Findings released after alleged racist chants at basketball game

The National Junior College Athletic Association has released its findings following its review of an incident of alleged racist chants at a North Arkansas College basketball game earlier this year.

The review was conducted after fans at the Harrison college were accused of hurling monkey noises and crow calls when both North Arkansas College Pioneer teams hosted Labette Community College from Parsons, Kansas.

At the time of the allegations, the Parsons Sun reported its staffers viewed snippets of game footage, and one member of the Northark crowd allegedly made sounds of a cawing crow several times when Labette's black players shot free throws. Crow caws are not universally known as a racist chant, but they're often used to reference the Jim Crow laws used to enforce segregation in the south from the 1800s through the civil rights movement of the 1960s.

Other Northark fans were accused of making monkey noises directed at Labette players often when they were on offense. Ten of Labette's 11 women's team members are black, and the men's squad is also predominately black.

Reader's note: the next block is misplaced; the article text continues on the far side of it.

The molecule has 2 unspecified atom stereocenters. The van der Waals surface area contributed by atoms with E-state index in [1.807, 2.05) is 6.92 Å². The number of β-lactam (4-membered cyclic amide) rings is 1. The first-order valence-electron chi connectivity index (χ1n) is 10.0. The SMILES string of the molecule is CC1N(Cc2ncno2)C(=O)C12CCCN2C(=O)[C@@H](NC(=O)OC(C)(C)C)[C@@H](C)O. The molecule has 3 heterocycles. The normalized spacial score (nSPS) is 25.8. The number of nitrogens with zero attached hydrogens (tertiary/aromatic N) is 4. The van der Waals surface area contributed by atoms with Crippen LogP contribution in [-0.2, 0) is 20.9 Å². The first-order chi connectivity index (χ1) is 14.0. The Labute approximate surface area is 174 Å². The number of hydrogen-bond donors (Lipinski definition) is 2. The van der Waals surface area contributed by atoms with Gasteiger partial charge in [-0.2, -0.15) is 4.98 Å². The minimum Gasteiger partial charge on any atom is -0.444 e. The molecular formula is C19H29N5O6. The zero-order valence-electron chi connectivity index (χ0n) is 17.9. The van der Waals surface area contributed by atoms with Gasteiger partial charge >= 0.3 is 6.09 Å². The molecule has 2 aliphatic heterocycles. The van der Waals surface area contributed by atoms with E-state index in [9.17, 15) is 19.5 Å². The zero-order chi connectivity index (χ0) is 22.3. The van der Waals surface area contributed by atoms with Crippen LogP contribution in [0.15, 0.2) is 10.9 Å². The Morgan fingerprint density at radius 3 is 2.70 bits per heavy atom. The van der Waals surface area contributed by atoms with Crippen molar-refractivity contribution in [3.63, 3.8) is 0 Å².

The National Junior College Athletic Association in a letter to Northark President Dr. Randy Esters says two concerns have been and will continue to be addressed by the administration at North Ark.

The concern of a fan from the community often making noises during free throws considered disrespectful has been addressed directly with the individual.

The concern of some of the current student-athletes of the college sitting directly behind the guest bench is being addressed by the administration to ensure it does not occur in the future.

In its letter, the NJCAA's CEO Dr. Christopher Parker says the association feels North Arkansas, its administration, and athletic department have taken all of the necessary steps to ensure these situations will remain isolated and will keep any future issues from occurring.

Dr. Esters says the college formally requested NJCAA’s involvement because they knew they would perform an independent and comprehensive investigation.

Esters says, “We believe we have learned from this situation. I’m confident visitors, coaches, students, and fans will have a positive and enjoyable sports experience when they visit us in Pioneer country.”

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